This book offers the first comprehensive study of Tibet's "holy madmen" drawing on their biographies and writings, as well as tantric commentaries, later histories, oral traditions, and more.
Author: David M. DiValerio
Publisher: Oxford University Press
Throughout the past millennium, certain Tibetan Buddhist yogins have taken on profoundly norm-overturning modes of dress and behavior, including draping themselves in human remains, consuming filth, provoking others to violence, and even performing sacrilege. They became known far and wide as "madmen" (smyon pa, pronounced nyönpa), achieving a degree of saintliness in the process. This book offers the first comprehensive study of Tibet's "holy madmen" drawing on their biographies and writings, as well as tantric commentaries, later histories, oral traditions, and more. Much of The Holy Madmen of Tibet is dedicated to examining the lives and legacies of the three most famous "holy madmen" who were all of the Kagyü sect: the Madman of Tsang (author of The Life of Milarepa), the Madman of Ü, and Drukpa Künlé, Madman of the Drukpa Kagyü. Each born in the 1450s, they rose to prominence during a period of civil war and of great shifts in Tibet's religious culture. By focusing on literature written by and about the "holy madmen" and on the yogins' relationships with their public, this book offers in-depth looks at the narrative and social processes out of which sainthood arises, and at the role biographical literature can play in the formation of sectarian identities. By showing how understandings of the "madmen" have changed over time, this study allows for new insights into current notions of "crazy wisdom." In the end, the "holy madmen" are seen as self-aware and purposeful individuals who were anything but insane.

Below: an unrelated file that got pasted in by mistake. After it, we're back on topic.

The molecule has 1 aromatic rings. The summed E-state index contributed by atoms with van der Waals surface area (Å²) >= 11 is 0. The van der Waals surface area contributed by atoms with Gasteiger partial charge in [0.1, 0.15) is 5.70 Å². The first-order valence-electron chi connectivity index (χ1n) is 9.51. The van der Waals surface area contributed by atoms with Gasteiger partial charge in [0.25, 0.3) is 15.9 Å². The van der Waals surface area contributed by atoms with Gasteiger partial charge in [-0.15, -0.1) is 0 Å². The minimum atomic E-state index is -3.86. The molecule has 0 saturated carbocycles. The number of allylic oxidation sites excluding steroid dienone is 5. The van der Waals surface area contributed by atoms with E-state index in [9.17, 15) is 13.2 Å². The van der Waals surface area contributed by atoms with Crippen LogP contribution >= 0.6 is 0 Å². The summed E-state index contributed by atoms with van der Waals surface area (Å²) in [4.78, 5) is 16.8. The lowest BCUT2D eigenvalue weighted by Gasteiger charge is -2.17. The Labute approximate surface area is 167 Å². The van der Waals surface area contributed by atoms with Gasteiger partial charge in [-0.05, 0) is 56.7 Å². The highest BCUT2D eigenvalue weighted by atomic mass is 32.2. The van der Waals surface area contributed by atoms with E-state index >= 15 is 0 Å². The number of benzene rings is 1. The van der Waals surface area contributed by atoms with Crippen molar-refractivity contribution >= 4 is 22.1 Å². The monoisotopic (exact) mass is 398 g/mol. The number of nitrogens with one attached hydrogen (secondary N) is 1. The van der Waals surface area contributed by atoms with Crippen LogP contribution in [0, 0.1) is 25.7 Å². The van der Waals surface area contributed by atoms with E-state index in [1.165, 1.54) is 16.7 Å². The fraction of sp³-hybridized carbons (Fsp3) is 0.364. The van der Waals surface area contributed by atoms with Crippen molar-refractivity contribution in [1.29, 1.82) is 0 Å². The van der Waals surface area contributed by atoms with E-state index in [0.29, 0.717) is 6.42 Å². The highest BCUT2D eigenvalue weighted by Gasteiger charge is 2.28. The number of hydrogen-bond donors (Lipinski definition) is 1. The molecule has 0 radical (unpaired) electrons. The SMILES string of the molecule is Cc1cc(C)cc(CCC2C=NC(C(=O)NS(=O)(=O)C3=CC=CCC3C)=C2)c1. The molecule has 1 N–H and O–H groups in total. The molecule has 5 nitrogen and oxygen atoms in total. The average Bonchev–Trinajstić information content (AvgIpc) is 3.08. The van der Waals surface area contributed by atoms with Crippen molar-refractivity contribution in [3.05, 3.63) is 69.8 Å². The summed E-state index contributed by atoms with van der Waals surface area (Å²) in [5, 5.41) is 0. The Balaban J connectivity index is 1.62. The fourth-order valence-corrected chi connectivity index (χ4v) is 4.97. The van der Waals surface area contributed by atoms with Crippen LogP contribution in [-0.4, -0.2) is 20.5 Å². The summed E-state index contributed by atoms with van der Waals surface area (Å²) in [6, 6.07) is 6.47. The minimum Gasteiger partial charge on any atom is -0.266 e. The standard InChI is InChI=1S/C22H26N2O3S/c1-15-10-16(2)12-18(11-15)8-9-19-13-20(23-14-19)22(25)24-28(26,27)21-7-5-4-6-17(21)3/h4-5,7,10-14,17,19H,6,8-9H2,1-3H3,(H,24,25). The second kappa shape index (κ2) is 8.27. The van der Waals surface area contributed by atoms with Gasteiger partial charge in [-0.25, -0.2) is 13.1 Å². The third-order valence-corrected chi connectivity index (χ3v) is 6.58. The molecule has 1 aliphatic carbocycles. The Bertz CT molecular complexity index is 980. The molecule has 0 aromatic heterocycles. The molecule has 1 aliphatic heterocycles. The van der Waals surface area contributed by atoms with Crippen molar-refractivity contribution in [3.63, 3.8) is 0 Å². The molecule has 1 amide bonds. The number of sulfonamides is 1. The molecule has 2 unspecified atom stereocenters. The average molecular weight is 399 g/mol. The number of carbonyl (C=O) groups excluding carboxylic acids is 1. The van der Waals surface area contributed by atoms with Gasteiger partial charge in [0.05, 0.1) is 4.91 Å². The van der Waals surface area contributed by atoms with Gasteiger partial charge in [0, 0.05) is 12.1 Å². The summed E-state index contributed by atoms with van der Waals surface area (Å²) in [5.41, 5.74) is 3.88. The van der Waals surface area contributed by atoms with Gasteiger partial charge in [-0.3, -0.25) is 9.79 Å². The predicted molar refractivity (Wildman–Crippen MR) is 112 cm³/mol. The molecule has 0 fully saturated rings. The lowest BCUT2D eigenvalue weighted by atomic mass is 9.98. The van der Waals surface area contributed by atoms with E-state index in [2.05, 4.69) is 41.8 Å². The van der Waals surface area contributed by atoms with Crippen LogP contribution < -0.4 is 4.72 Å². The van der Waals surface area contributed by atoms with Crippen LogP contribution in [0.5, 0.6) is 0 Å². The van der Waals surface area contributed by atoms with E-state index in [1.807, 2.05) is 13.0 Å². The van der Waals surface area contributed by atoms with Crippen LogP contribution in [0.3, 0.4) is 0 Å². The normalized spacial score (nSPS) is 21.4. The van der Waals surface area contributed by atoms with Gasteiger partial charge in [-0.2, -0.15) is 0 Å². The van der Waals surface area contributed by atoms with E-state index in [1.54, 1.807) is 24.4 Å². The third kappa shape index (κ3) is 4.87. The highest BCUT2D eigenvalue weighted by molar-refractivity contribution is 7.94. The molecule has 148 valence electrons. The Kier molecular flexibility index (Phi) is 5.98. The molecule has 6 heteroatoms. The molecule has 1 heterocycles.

The Life of the Madman of Ü is a complete English translation of the biography of the Tibetan Buddhist ascetic Künga Zangpo (1458-1532), who was renowned for adopting an extreme and unique form of tantric asceticism.
Publisher: Oxford University Press
"The Life of the Madman of eU tells the story of Keunga Zangpo (1458-1532), a famous Tibetan Buddhist ascetic of the Kagyeu sect. Having grown weary of the trials of human existence, Keunga Zangpo renounced the world during his teenage years, committing himself to learning and practicing the holy Dharma as a monk. Some years later he would give up his monkhood to take on a unique tantric asceticism that entailed dressing in human remains, wandering from place to place, and provoking others to attack him physically, among other norm-overturning behaviors. It was because of this asceticism that Keunga Zangpo came to be known as the Madman of eU. David M. Divalerio translates this biography, originally written in two parts in 1494 and 1537, making accessible to a modern audience a rich depiction of religious life in fifteenth- and sixteenth-century Tibet. The book also details Keunga Zangpo's many miracles, a testament to the spiritual perfection he attained. His final thirty years were spent at his monastery of Tsimar Pel, where he dispensed teachings to his numerous disciples and followers. The Life of this remarkable and controversial figure, now available in English for the first time, provides new means for understanding the tradition of the "holy madman" (smyon pa) in Tibetan Buddhism."--
Reading the Biographical Corpus of Tibet's Great Saint Milarepa. ——. 2002. ... In
The Many Canons of Tibetan Buddhism, ed. H. Eimer ... “Subversive Sainthood
and Tantric Fundamentalism: A Historical Study of Tibet's Holy Madmen.” Ph.D.
Publisher: Columbia University Press